Posts Tagged ‘Hyperthyroidism’

Types of Alopecia and Overlap in their Causes

Sunday, January 2nd, 2011

Alopecia can strike anyone for any variety of reasons.  Even newborn babies can be born with this condition.  There are five most common types of hair loss, several other types of alopecia exist, the first five being the most common ones:

  • The most common form of baldness is a progressive hair thinning condition, so called Androgenic alopecia or male pattern baldness (MPB).
  • Female pattern baldness. The equivalent of MPB, and often is related to Polycystic Ovarian Syndrome (PCOS), malnutrition or wheat/gluten intolerance.
  • Alopecia areata, involves the loss of some of the hair from the head, Those with alopecia areata have scattered bald spots all over the head, or one large bald spot confined to one section of the head. It is known as “spot baldness”, it can result in hair loss ranging from just one location (Alopecia areata monolocularis) to every hair on the entire body (Alopecia areata universalis). Alopecia areata, is typically associated with sudden hair loss, sometimes related to trauma, or illness, stress, abusive hair styling such as tight braids and pony tails, wigs, hairpieces or chemicals used on the hair. Alopecia areata is an autoimmune disorder. *4
  • Alopecia totalis, involves the loss of all of the head hair, typically be characterized by the complete loss of hair on the head.  The shedding of normal hair will usually occur over a certain amount of time. The sufferers of alopecia totalis will sometime have a small amount of soft Lanugo hair left over after the normal hair has completely fallen out. *7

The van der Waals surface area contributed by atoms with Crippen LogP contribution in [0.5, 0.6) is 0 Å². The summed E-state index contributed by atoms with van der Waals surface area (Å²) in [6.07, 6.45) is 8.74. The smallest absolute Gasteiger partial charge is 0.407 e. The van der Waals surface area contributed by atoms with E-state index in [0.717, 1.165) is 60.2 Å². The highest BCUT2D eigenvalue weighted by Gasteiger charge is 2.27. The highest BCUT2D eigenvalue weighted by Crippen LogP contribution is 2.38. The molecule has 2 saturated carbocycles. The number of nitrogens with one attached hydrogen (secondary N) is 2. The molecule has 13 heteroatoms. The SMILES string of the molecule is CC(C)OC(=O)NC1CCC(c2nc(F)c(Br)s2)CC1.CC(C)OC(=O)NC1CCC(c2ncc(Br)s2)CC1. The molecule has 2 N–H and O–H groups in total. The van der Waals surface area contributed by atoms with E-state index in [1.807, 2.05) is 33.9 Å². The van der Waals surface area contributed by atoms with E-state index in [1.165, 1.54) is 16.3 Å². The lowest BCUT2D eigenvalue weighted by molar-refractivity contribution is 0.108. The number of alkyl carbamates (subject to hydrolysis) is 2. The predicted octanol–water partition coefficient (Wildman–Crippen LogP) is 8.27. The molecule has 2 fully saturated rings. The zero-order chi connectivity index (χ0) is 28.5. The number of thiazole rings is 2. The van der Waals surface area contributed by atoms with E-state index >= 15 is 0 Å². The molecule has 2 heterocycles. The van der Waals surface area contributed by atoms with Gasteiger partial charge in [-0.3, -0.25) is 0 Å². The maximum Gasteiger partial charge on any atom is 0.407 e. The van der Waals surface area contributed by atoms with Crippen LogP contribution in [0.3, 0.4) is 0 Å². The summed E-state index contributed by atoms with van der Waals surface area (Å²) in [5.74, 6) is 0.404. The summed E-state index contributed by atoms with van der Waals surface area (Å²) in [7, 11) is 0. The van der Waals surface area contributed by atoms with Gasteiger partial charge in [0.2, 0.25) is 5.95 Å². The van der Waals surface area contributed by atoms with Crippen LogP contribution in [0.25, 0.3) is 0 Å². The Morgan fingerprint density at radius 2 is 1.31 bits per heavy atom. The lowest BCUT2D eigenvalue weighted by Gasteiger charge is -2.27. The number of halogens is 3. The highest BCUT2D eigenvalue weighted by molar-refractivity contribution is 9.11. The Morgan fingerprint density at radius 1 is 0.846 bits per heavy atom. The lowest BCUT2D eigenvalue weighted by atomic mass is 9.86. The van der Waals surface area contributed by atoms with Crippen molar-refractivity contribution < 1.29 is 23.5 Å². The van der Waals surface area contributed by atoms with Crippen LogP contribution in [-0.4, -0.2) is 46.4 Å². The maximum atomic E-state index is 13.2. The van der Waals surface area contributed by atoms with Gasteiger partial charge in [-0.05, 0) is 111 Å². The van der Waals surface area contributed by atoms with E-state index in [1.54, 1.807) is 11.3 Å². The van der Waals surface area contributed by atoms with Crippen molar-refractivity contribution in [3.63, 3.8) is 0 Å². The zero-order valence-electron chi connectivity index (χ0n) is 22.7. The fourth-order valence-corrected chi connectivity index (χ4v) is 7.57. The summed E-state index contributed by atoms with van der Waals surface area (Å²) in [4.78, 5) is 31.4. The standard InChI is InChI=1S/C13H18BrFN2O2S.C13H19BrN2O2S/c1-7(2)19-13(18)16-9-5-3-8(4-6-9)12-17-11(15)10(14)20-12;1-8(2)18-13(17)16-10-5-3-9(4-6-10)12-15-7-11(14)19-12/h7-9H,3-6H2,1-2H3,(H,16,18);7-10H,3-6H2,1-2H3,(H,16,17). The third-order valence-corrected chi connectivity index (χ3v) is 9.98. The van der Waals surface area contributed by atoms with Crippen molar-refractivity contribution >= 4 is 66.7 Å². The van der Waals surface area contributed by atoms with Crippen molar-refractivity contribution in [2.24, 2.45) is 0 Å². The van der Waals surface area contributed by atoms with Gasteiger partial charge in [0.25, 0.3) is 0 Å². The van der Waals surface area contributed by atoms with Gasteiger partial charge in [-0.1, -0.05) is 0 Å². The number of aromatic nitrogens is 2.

• Alopecia universalis, which involves the loss of all of the hair from the head and the body, from the top of the head to the legs and feet including eye brows.  Alopecia universalis is the rarest condition of the five most common forms of alopecia. It is thought that alopecial universalis is an autoimmune condition. *5

The following are are thought of as being less common, these can be confused as female/male pattern baldness:

Traction alopecia is most commonly found in people with ponytails or cornrows who pull on their hair with excessive force.

Trichotillomania is the loss of hair caused by compulsive pulling and bending of the hairs. It tends to occur more in children than in adults. In this condition the hairs are not absent from the scalp but are broken. Where they break near the scalp they cause typical, short, “exclamation mark” hairs.

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The Barnes Basal Temperature Test

Sunday, September 5th, 2010

The Barnes Basal Thyroid Test

Transcript of clip:

Lee Swanson: It’s interesting, most people think to diagnose a certain health condition they need to go to their doctor and have a blood test or some other diagnostic work done. There is a simple home test people can use for diagnosing thyroid problems. Could you talk about the Barnes Basal Test for thyroid function?

Dr. Stephen Langer: Sure. I just want to put this in perspective because I did write about it extensively in the book. It really is not a diagnostic test; it’s a presumptive test. In other words, if you’re suffering with a number of the symptoms which we’ve discussed, particularly chronic fatigue and it can be a whole host of other symptoms and you suspect, or a person thinks that it could be their thyroid or is unsure whether or not it’s their thyroid; the simple test is just to shake a thermometer down. We used to be able to get the mercury thermometers which have been actually banned because of environmental reasons, but if a person uses a basal thermometer and puts it snugly under their arm first thing in the morning the temperature reading, the auxiliary temperature, in other words, the underarm temperature leave it there for 10 minutes it should be between 97.8 and 98.2 on the Fahrenheit scale. If it is below 97.8 and you’re symptomatic, a person should see a holistically oriented doctor to see whether or not their thyroid is involved, and more often than not, it is.

Lee Swanson: I know when I was diagnosed with underactive thyroid in 1984 my body temperature in the morning was about 96 and after being on armor thyroid for about a month my body temperature went up to about 97.9.

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Dr. Stephen Langer: There’s no doubt about it because when you’re on thyroid medication it does rev up the metabolism of all your cells. That’s why Barnes was a genius.

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